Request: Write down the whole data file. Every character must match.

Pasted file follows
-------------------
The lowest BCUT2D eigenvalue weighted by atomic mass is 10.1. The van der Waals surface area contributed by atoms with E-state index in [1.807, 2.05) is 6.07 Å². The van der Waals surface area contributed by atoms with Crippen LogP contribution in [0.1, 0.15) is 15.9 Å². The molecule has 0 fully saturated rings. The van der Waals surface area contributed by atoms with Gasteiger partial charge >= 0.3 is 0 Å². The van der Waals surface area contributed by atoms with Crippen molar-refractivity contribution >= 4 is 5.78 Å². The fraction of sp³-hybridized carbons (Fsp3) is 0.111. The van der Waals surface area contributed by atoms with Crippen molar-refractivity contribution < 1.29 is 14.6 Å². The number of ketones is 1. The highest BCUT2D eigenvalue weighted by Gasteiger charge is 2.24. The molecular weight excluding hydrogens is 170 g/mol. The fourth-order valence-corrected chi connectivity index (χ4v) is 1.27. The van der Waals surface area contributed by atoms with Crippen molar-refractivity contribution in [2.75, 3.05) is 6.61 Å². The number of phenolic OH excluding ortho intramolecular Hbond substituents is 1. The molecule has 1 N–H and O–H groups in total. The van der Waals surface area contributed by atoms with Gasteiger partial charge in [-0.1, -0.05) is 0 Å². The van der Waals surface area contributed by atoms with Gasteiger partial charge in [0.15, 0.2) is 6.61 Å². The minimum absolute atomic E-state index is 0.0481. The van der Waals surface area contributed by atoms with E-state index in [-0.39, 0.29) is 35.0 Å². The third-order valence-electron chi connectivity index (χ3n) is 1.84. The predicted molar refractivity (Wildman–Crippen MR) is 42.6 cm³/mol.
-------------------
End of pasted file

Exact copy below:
The lowest BCUT2D eigenvalue weighted by atomic mass is 10.1. The van der Waals surface area contributed by atoms with E-state index in [1.807, 2.05) is 6.07 Å². The van der Waals surface area contributed by atoms with Crippen LogP contribution in [0.1, 0.15) is 15.9 Å². The molecule has 0 fully saturated rings. The van der Waals surface area contributed by atoms with Gasteiger partial charge >= 0.3 is 0 Å². The van der Waals surface area contributed by atoms with Crippen molar-refractivity contribution >= 4 is 5.78 Å². The fraction of sp³-hybridized carbons (Fsp3) is 0.111. The van der Waals surface area contributed by atoms with Crippen molar-refractivity contribution < 1.29 is 14.6 Å². The number of ketones is 1. The highest BCUT2D eigenvalue weighted by Gasteiger charge is 2.24. The molecular weight excluding hydrogens is 170 g/mol. The fourth-order valence-corrected chi connectivity index (χ4v) is 1.27. The van der Waals surface area contributed by atoms with Crippen molar-refractivity contribution in [2.75, 3.05) is 6.61 Å². The number of phenolic OH excluding ortho intramolecular Hbond substituents is 1. The molecule has 1 N–H and O–H groups in total. The van der Waals surface area contributed by atoms with Gasteiger partial charge in [-0.1, -0.05) is 0 Å². The van der Waals surface area contributed by atoms with Gasteiger partial charge in [0.15, 0.2) is 6.61 Å². The minimum absolute atomic E-state index is 0.0481. The van der Waals surface area contributed by atoms with E-state index in [-0.39, 0.29) is 35.0 Å². The third-order valence-electron chi connectivity index (χ3n) is 1.84. The predicted molar refractivity (Wildman–Crippen MR) is 42.6 cm³/mol.